Top 7 Arab Cinematic Classics
By: Pamela Dimitrova/ Arab America Contributing Writer
Movie making in the Arab countries is an old and established art form that is continuing to grow. From romantic comedies to historical dramas, many of these movies have been colelcting number of awards from itnernational movies festivals. And while today this form of art becomes widely recognized in the West and are becoming more and more popualr, by winning the people’s admiratio and also getting number of prestigious nominations for awards (such as the Oscars’), there are some classics that are a must-watch for any film enthusiast. Here are the top 7 Arab Cinematic Classics, you should watch:
The Mummy (Al-Mummia) – The Night of Counting the Years
Shadi Abdel Salam, 1969
This was the most successful full-length feature film by Shadi Abdel Salam, who started his career as an assistant to Rossellini and Mankiewicz (on Cleopatra) and died quite young. Set in Egypt at the end of the 19th century, it tells of a peasant family living off the illegal trade in pharaonic treasures. The theme here is the continuity between ancient and modern Egypt and the importance of preserving pharaonic culture. Abdel Salam, also a great costume and set designer, based everything on meticulous research. Its aesthetic rigour was never again rivalled in Egyptian cinema.
The Call of the Nightingale (Doa al-Karawan), aka The Nightingale’s Prayer
Henry Barakat, 1959
Barakat was the master of classical cinema in Egypt, and this film is based on a novel by the great Taha Hussein. It is humane and beautifully made. The heroine, a peasant girl, decides to take revenge on a handsome engineer who has seduced her sister and caused her “honour” killing by her uncle. In order to do so, she becomes his live-in maid but soon finds herself falling in love with him. It stars a very young Faten Hamama, who went on to become a huge star and who plays every role with grace and elegance, without ever seeming contrived or dull. The Nightingale’s Prayer is an important story of betrayal and love, and the interesting camera work and excellent direction mean it’s no surprise how successful it’s been.
Chitchat on the Nile (Thartharah fawq al-Nil) aka A drift on the Nile
Hussein Kamal, 1971
Based on a novel by Naguib Mahfouz, this film’s theme is decadence. It is set on an illicit barge on the Nile where disenchanted government employees meet to get drunk and smoke hashish. Made soon after President Nasser’s death, the film is critical of the old “socialist” bureaucracy, which had become extremely corrupt. It has the foresight and courage to mark the end of an era, with eyes keenly locked on a not-very-promising new one. One could consider the film overmoralising in that it conflates sexual freedom with corruption, but it has a great subversive power and is still banned in many Arab countries.
The Cruel Sea (Bas-Ya-Bahar)
Khalid Al Siddiq, 1972
The first feature film ever made in Kuwait by a Kuwaiti director, was shot in black and white, it evokes the pre-oil days when Kuwait relied almost entirely on the sea, either for trade or for pearl-fishing. Men would go to sea for months, leaving the women, children and elderly to fend for themselves. The sea is the main character here – initially the source of all things beautiful but equally a monster that destroys lives. The film is a Greek tragedy of sorts, and despite its formal simplicity, it is technically ambitious and very beautiful. One of the best Arab Cinematic Classics.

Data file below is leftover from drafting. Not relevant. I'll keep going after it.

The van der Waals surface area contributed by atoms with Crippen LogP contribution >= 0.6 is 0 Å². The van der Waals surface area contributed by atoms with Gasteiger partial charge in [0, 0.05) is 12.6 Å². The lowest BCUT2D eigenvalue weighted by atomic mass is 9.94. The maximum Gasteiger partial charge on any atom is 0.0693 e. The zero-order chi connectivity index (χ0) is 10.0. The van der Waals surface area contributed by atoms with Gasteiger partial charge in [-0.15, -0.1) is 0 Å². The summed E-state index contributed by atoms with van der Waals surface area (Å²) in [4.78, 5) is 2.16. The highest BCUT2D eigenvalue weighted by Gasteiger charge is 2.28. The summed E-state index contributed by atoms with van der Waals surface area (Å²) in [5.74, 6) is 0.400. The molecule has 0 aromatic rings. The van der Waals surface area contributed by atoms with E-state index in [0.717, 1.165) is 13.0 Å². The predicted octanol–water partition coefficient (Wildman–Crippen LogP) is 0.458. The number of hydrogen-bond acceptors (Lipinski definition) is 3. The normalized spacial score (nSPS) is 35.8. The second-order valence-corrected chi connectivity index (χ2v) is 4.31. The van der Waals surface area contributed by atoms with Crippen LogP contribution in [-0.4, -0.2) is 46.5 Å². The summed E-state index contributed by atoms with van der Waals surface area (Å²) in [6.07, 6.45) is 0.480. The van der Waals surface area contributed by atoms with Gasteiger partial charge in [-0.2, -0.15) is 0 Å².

The Dupes (Al-makhdu’un)
Tewfik Saleh, 1972
Set in Iraq, shot in Syria, based on a famous Palestinian novel by Ghassan Kanafani (assassinated by the Israelis in 1972) and directed by an Egyptian, this harrowing film is about a group of Palestinian workmen in the early 50s trying to cross the border illegally from Iraq into Kuwait, to join the oil boom. They get a lift inside a water tank and are stuck there when the driver is held up by customs officials. The action takes place inside the tank in the searing desert heat as the men dream of the homes and loved ones they left behind. A classic of the Palestinian experience.
Mother of the Bride (Umm el-Arusah)
Atef Salem, 1963
The story revolves around the struggle of hardworking parents to meet the demands of their seven children while trying to keep up with their daughter’s pending nuptials. The parents struggle to meet the groom’s family’s extravagant requests, although their daughter feels undying love for her soon-to-be husband. The movie is wonderfully comedic as it looks into courtship and marriage customs in 1960s Egypt. It’s a subtle reflection of the social issues of the time, including elitism, star-crossed love, and female empowerment.
The River of Love (Nahr El Hub)
Ezzel Dine Zulficar, 1960
The Egyptian film is based on Tolstoy’s novel, Anna Karenina. Reminiscent of The Great Gatsby in its excess and timeless in its fashion, this film is definitely one of the must-watch films from the Arab world. The curious mix between Russian novel and Egyptian high society makes for a unique adaptation of a highly interpreted classic. The story follows Nawal, the wife of a successful man (and the Anna figure). It shows the struggles of a woman oppressed by a man who feels he is her superior, and the hope she finds in her lover. The movies is a must for every lover of the Arab Cinematic Classics.
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